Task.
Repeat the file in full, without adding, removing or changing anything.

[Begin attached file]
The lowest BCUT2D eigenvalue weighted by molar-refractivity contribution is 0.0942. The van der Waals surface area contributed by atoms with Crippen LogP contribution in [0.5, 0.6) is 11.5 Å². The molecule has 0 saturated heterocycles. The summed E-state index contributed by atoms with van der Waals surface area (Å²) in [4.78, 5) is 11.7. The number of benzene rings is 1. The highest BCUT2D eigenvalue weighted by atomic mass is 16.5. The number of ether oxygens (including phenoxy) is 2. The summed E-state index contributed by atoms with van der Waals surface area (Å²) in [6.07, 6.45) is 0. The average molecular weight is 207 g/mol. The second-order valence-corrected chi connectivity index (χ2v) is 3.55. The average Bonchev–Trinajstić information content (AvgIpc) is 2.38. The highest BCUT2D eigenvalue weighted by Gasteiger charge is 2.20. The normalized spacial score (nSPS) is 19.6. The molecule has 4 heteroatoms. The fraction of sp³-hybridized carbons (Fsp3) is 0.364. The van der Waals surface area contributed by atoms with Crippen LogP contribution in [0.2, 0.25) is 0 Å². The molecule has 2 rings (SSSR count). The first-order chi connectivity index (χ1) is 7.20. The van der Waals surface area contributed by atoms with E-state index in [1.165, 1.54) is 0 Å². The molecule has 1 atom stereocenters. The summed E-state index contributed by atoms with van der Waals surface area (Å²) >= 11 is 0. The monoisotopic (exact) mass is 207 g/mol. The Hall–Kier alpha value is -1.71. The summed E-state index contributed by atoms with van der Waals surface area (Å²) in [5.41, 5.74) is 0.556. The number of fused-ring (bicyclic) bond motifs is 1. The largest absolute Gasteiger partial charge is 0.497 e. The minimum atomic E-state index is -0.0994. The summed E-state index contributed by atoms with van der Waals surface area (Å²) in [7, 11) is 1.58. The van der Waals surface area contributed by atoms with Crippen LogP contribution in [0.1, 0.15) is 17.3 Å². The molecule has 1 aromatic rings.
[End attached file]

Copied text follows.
The lowest BCUT2D eigenvalue weighted by molar-refractivity contribution is 0.0942. The van der Waals surface area contributed by atoms with Crippen LogP contribution in [0.5, 0.6) is 11.5 Å². The molecule has 0 saturated heterocycles. The summed E-state index contributed by atoms with van der Waals surface area (Å²) in [4.78, 5) is 11.7. The number of benzene rings is 1. The highest BCUT2D eigenvalue weighted by atomic mass is 16.5. The number of ether oxygens (including phenoxy) is 2. The summed E-state index contributed by atoms with van der Waals surface area (Å²) in [6.07, 6.45) is 0. The average molecular weight is 207 g/mol. The second-order valence-corrected chi connectivity index (χ2v) is 3.55. The average Bonchev–Trinajstić information content (AvgIpc) is 2.38. The highest BCUT2D eigenvalue weighted by Gasteiger charge is 2.20. The normalized spacial score (nSPS) is 19.6. The molecule has 4 heteroatoms. The fraction of sp³-hybridized carbons (Fsp3) is 0.364. The van der Waals surface area contributed by atoms with Crippen LogP contribution in [0.2, 0.25) is 0 Å². The molecule has 2 rings (SSSR count). The first-order chi connectivity index (χ1) is 7.20. The van der Waals surface area contributed by atoms with E-state index in [1.165, 1.54) is 0 Å². The molecule has 1 atom stereocenters. The summed E-state index contributed by atoms with van der Waals surface area (Å²) >= 11 is 0. The monoisotopic (exact) mass is 207 g/mol. The Hall–Kier alpha value is -1.71. The summed E-state index contributed by atoms with van der Waals surface area (Å²) in [5.41, 5.74) is 0.556. The number of fused-ring (bicyclic) bond motifs is 1. The largest absolute Gasteiger partial charge is 0.497 e. The minimum atomic E-state index is -0.0994. The summed E-state index contributed by atoms with van der Waals surface area (Å²) in [7, 11) is 1.58. The van der Waals surface area contributed by atoms with Crippen LogP contribution in [0.1, 0.15) is 17.3 Å². The molecule has 1 aromatic rings.